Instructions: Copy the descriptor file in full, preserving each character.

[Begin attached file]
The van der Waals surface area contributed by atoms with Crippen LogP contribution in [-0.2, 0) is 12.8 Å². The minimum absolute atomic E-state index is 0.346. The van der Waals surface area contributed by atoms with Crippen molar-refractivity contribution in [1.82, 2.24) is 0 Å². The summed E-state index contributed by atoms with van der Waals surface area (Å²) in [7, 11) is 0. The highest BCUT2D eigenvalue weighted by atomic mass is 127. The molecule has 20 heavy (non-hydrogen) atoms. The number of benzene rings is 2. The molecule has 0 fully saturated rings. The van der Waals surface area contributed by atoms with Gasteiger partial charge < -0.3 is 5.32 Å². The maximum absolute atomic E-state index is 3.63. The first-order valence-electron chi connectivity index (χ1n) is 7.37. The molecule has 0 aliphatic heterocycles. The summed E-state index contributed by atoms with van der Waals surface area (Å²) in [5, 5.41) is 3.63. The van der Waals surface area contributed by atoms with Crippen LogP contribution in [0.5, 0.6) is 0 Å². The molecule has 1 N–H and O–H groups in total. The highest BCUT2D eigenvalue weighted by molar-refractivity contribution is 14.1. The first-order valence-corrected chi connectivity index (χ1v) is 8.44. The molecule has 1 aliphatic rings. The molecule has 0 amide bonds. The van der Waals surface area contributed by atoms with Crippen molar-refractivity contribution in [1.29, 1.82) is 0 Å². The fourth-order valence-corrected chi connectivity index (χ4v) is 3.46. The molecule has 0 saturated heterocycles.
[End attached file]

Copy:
The van der Waals surface area contributed by atoms with Crippen LogP contribution in [-0.2, 0) is 12.8 Å². The minimum absolute atomic E-state index is 0.346. The van der Waals surface area contributed by atoms with Crippen molar-refractivity contribution in [1.82, 2.24) is 0 Å². The summed E-state index contributed by atoms with van der Waals surface area (Å²) in [7, 11) is 0. The highest BCUT2D eigenvalue weighted by atomic mass is 127. The molecule has 20 heavy (non-hydrogen) atoms. The number of benzene rings is 2. The molecule has 0 fully saturated rings. The van der Waals surface area contributed by atoms with Gasteiger partial charge < -0.3 is 5.32 Å². The maximum absolute atomic E-state index is 3.63. The first-order valence-electron chi connectivity index (χ1n) is 7.37. The molecule has 0 aliphatic heterocycles. The summed E-state index contributed by atoms with van der Waals surface area (Å²) in [5, 5.41) is 3.63. The van der Waals surface area contributed by atoms with Crippen LogP contribution in [0.5, 0.6) is 0 Å². The molecule has 1 N–H and O–H groups in total. The highest BCUT2D eigenvalue weighted by molar-refractivity contribution is 14.1. The first-order valence-corrected chi connectivity index (χ1v) is 8.44. The molecule has 1 aliphatic rings. The molecule has 0 amide bonds. The van der Waals surface area contributed by atoms with Crippen molar-refractivity contribution in [1.29, 1.82) is 0 Å². The fourth-order valence-corrected chi connectivity index (χ4v) is 3.46. The molecule has 0 saturated heterocycles.